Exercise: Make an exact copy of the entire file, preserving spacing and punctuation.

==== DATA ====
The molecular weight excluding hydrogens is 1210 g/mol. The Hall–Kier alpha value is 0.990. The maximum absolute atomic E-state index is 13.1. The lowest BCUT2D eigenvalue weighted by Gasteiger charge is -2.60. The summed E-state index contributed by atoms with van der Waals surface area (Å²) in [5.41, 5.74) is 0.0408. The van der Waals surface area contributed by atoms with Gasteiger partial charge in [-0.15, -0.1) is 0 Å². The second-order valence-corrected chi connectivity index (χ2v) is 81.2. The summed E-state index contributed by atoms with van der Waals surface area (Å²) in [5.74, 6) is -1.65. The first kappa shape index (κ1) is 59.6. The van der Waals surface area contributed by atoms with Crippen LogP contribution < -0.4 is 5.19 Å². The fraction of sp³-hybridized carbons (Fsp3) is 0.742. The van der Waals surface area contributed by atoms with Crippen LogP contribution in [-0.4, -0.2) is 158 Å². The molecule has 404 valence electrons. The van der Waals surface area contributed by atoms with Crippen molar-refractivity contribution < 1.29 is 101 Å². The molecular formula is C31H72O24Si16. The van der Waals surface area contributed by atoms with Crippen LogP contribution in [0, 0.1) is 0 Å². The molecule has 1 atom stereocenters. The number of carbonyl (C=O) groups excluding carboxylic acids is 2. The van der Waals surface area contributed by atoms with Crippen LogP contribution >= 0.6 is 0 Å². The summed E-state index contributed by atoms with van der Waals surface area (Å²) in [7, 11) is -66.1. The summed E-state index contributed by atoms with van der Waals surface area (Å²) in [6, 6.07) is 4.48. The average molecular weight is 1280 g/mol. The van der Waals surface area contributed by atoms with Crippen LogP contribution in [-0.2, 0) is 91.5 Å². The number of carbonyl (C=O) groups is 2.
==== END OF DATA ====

The molecular weight excluding hydrogens is 1210 g/mol. The Hall–Kier alpha value is 0.990. The maximum absolute atomic E-state index is 13.1. The lowest BCUT2D eigenvalue weighted by Gasteiger charge is -2.60. The summed E-state index contributed by atoms with van der Waals surface area (Å²) in [5.41, 5.74) is 0.0408. The van der Waals surface area contributed by atoms with Gasteiger partial charge in [-0.15, -0.1) is 0 Å². The second-order valence-corrected chi connectivity index (χ2v) is 81.2. The summed E-state index contributed by atoms with van der Waals surface area (Å²) in [5.74, 6) is -1.65. The first kappa shape index (κ1) is 59.6. The van der Waals surface area contributed by atoms with Crippen LogP contribution < -0.4 is 5.19 Å². The fraction of sp³-hybridized carbons (Fsp3) is 0.742. The van der Waals surface area contributed by atoms with Crippen LogP contribution in [-0.4, -0.2) is 158 Å². The molecule has 404 valence electrons. The van der Waals surface area contributed by atoms with Crippen molar-refractivity contribution < 1.29 is 101 Å². The molecular formula is C31H72O24Si16. The van der Waals surface area contributed by atoms with Crippen LogP contribution in [0, 0.1) is 0 Å². The molecule has 1 atom stereocenters. The number of carbonyl (C=O) groups excluding carboxylic acids is 2. The van der Waals surface area contributed by atoms with Crippen LogP contribution >= 0.6 is 0 Å². The summed E-state index contributed by atoms with van der Waals surface area (Å²) in [7, 11) is -66.1. The summed E-state index contributed by atoms with van der Waals surface area (Å²) in [6, 6.07) is 4.48. The average molecular weight is 1280 g/mol. The van der Waals surface area contributed by atoms with Crippen LogP contribution in [-0.2, 0) is 91.5 Å². The number of carbonyl (C=O) groups is 2.